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Archive for September, 2008

The gift of magic

Posting is a bit intermittent right now because of school holidays! It probably shouldn’t be, but I find these times quite challenging and so far we have one sick kid and a baby who won’t nap when her sisters are around to play with.  I have also been busy working on some website maintenance for an graphic artist, which is fun because I get paid in products.

However things have been lightened up by some acts of wonderful generosity this week. I have joined an online clothes swap group for NZ women which is great because a lot of the members are arty/crafty types and I have been given some funky things and wonderful parcels have been arriving in the mail.  I’ve managed to send a few off as well. As ever Stripy Helen loaded the parcel with amazing extra bits and pieces including this book which is full of magical pictures.

I like this comment from the introduction “What makes one painting seem better than another is not always craftmanship – this can result in a picture looking little different from a photograph – but when a certain magic guides an artist’s eye and hand. Often when I look at art I can’t always describe why something appeals – maybe I don’t have the language or maybe it’s ‘magic’.

I also received the most amazing gift, a very magical picture. Again – thank you SO much. You are exactly right that it is definitely something I would enjoy – even if my partner said “the kids could do that”.  So maybe its something only I would appreciate. Thanks for knowing that :-)

Lastly it was great to connect with E from the Left Bank and The Street Said. Woohoo – someone to go to Mankys with! I notice Eye of the Fish is talking it up now too.

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Wrestling with icons

A while back I posted a bit of a rant about art writing in New Zealand as opposed to critique and stated “Well I am sick of hearing ‘about the artist’ and want to hear about the work“. Unfortunately my comments may have burnt a bridge or two to the author of that article. Because it was well written – just not what I wanted to read. I also have to say that the Listener art reviews have improved a great deal although its still a little patchy.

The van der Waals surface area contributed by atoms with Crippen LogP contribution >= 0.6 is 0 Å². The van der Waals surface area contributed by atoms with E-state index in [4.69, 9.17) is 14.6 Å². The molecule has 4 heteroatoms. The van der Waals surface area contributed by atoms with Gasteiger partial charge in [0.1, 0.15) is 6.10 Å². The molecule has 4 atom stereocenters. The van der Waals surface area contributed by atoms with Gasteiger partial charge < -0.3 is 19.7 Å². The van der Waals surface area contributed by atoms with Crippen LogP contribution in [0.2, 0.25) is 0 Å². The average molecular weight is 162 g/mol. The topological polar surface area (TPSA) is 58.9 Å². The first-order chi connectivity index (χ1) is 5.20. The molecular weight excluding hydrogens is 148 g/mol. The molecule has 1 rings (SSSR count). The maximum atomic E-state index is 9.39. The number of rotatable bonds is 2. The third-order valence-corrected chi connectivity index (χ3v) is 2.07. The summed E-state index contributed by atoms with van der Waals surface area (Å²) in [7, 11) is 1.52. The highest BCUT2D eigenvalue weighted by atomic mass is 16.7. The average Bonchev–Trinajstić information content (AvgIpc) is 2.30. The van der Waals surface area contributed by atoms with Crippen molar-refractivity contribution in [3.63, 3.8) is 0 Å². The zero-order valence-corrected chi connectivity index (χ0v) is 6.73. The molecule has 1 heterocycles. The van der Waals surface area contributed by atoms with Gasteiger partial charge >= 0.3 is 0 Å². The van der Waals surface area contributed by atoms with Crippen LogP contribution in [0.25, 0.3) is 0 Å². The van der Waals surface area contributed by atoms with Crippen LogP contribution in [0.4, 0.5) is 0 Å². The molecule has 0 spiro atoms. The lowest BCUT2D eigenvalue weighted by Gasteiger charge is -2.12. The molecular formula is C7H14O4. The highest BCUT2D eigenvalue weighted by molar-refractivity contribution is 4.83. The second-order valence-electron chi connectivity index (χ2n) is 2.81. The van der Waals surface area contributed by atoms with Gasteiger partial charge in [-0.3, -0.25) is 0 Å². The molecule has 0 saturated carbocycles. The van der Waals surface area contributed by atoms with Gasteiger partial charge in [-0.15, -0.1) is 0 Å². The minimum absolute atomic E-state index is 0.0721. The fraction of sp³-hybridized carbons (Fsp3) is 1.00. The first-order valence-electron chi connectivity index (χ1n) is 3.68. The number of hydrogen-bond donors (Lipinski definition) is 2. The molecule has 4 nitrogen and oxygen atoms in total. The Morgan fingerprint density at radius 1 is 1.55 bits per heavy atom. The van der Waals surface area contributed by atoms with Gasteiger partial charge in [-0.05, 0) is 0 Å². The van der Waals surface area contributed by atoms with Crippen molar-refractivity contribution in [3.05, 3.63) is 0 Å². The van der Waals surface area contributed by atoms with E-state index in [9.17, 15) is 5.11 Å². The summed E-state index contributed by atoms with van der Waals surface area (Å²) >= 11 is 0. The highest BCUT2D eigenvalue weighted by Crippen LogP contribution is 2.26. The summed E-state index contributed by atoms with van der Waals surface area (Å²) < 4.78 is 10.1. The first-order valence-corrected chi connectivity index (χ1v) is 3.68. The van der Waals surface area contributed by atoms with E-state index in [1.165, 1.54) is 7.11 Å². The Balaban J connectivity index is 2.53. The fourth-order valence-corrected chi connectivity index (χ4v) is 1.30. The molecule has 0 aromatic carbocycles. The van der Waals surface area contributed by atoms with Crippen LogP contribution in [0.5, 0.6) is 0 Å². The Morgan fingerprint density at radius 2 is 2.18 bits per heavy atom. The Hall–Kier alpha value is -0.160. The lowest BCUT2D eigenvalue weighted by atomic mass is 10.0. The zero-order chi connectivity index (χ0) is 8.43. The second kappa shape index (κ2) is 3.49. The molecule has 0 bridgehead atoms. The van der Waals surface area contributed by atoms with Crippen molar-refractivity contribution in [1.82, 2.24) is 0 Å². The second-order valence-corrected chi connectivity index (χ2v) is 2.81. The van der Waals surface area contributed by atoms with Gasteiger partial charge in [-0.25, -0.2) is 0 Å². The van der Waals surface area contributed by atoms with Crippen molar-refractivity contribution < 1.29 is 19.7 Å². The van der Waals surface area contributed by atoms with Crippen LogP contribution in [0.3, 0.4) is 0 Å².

The point to this being that I have of course been guilty of writing about the artist rather than the work myself, although I try not to. The problem occurs when you are talking about icons. As this seems to be the year of Rita Angus, that is a good place to start. Again on reflection one of the worrisome things has been the intense focus on Rita the woman. The argument is that you can’t separate the art and the person but I think the emphasis on the personal influencing the art, can go too far.

I have recently been contemplating a trip up the Whanaganui River to Hiruharama and on to Raetihi as for a long time I’ve felt draw to the place of Baxter’s commune and the catholic mission there. Baxter is another tricky icon and I read this great piece today by Andrew Johnston. He writes…

“I suspect it’s going to be a few more generations before we’ve done with the contradictions that make up James K. Baxter, before we have any kind of settled picture of his legacy. If we’re talking legacy, though, why get hung up on his life? Why not stick to the poems? It’s a fit enough question with most writers, but Baxter’s work demands that we read it against his life. As he said himself, his poems are his autobiography”

Maybe Angus demands this too? More along these lines the wonderful essay “Jim Afloat” by Gregory O’Brien which begins with:

Almost October and the sky is jammed
with radio stations and biographies of Baxter . . .’

(G. O’Brien, ‘Along the verge’, NZ Listener, Dec. 1983)


The Holy Life and Death of Concrete Grady  –by JK Baxter (1976)
cover design by Colin McCahon